Such hazards demonstrate the difficulty, despite decades of effort, of ensuring that Americans can breathe clean air on the job. Even as worker after worker fell ill, records from the Occupational Safety and Health Administration show that managers at Royale Comfort Seating, where Ms. Farley was employed, repeatedly exposed gluers to nPB levels that exceeded levels federal officials considered safe, failed to provide respirators and turned off fans meant to vent fumes. …

Click on the link to read the rest of the story.




New EPA Requirements on Disposal and Recycling of Solvents

New EPA Requirements on Disposal and Recycling of Solvents

By Stephen Barlas, Contributing Writer

The new Environmental Protection Agency (EPA) rule on recycling of hazardous waste will affect many manufacturing sectors, including metalworking. The rule goes into effect in July. It is likely to add some regulatory hoops to jump through for companies that have been storing spent solvents on-site maybe with the thought of recycling, landfilling, or incinerating them.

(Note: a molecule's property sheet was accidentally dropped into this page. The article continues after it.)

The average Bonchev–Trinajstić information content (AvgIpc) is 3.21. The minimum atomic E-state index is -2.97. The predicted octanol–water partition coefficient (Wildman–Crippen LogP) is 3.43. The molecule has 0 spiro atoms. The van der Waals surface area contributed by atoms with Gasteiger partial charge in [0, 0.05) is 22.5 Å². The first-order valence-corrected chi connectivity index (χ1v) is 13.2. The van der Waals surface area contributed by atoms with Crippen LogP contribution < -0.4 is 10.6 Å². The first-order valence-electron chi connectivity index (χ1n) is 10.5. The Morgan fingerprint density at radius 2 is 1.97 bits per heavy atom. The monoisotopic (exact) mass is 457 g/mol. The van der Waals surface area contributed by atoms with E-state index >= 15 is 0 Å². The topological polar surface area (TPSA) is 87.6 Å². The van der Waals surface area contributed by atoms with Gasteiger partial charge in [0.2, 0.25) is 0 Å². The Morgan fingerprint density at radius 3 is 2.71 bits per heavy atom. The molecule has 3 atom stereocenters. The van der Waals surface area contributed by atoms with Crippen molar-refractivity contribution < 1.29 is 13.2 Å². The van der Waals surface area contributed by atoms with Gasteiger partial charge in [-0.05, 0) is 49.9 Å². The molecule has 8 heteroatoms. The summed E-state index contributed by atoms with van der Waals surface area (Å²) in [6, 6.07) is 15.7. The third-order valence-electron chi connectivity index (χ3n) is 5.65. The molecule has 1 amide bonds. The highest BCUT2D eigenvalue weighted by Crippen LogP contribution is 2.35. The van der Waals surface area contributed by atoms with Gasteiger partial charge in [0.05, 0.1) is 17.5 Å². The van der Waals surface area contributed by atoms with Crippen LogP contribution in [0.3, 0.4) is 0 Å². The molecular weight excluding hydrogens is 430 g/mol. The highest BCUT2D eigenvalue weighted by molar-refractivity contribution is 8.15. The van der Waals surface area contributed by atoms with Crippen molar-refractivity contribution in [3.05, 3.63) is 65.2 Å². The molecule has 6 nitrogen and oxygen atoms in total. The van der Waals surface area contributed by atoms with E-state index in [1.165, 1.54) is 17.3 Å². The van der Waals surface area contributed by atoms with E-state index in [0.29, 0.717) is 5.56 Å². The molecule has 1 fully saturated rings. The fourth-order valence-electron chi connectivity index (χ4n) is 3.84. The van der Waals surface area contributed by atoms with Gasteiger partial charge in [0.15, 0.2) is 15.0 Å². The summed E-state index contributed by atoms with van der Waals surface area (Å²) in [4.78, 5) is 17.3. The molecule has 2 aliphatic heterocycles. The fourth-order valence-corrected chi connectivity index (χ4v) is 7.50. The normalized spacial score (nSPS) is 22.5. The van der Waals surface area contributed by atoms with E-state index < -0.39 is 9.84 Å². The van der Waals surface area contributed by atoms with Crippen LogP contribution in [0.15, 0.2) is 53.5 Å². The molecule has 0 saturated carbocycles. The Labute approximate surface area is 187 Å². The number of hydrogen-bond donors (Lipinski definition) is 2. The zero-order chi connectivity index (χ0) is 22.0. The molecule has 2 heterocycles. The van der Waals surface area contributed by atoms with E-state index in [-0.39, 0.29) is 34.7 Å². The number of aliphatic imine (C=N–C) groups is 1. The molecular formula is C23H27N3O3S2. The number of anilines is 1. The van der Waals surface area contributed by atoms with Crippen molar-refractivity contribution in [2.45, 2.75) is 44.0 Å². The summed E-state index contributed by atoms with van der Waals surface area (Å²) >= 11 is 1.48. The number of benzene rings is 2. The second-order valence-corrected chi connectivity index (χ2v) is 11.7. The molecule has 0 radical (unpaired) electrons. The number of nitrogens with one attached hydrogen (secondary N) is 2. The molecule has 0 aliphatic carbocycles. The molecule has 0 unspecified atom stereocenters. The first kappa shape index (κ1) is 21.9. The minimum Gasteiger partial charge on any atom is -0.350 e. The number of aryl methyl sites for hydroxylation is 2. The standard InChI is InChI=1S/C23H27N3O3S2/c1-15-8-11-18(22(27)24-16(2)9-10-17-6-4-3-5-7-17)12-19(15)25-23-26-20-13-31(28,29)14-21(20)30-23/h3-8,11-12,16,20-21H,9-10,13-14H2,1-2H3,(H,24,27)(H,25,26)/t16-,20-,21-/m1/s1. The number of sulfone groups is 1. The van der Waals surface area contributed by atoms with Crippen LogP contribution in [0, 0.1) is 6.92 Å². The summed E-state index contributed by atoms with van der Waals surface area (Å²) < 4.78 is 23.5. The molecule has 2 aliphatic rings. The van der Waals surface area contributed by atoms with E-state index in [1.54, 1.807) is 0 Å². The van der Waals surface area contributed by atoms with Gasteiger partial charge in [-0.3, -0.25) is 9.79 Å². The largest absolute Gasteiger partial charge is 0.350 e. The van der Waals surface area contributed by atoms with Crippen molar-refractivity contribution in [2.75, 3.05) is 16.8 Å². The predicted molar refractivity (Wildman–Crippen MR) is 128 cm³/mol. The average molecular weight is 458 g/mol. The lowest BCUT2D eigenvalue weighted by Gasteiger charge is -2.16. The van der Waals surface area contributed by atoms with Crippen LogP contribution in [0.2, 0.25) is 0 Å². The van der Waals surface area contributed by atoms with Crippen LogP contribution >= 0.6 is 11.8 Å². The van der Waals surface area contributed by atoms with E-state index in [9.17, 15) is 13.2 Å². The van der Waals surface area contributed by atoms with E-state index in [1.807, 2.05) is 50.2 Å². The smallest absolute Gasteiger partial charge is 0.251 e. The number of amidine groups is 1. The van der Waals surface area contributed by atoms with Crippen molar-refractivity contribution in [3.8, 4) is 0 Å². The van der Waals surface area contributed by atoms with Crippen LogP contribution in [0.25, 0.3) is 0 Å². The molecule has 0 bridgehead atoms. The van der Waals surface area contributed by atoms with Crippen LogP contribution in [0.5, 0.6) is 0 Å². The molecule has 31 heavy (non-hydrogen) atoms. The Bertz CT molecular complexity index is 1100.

However, the new rule does not affect the recycling of scrap metal. That has been subject to an exclusion from the Resource Conservation and Recovery Act, meaning it has never been considered a “hazardous secondary material” and can therefore be sent off for recycling with very few restrictions.

Going forward, the same will not be true for solvents, spent oil, and other substances that are considered hazardous secondary materials. Companies that want to continue to accumulate hazardous materials on-site will need to get state or federal permits. Those that send the materials off-site will have to comply with new recordkeeping and reporting requirements.

The EPA has been concerned for a decade about solvents and other hazardous materials being land-filled, perhaps creating a Superfund site down the road. The agency started the rule making process to address this subject all the way back in 2003, but the effort was sidetracked by lawsuits, additional studies, and various rule makings that went nowhere.

In 2011 the EPA proposed ending its transfer exclusion, which had been in place to shield many
hazardous secondary materials from being defined as solid waste. Many industrial sectors erupted in

For metal manufacturers that do want to continue to accumulate waste on-site, the final rule offers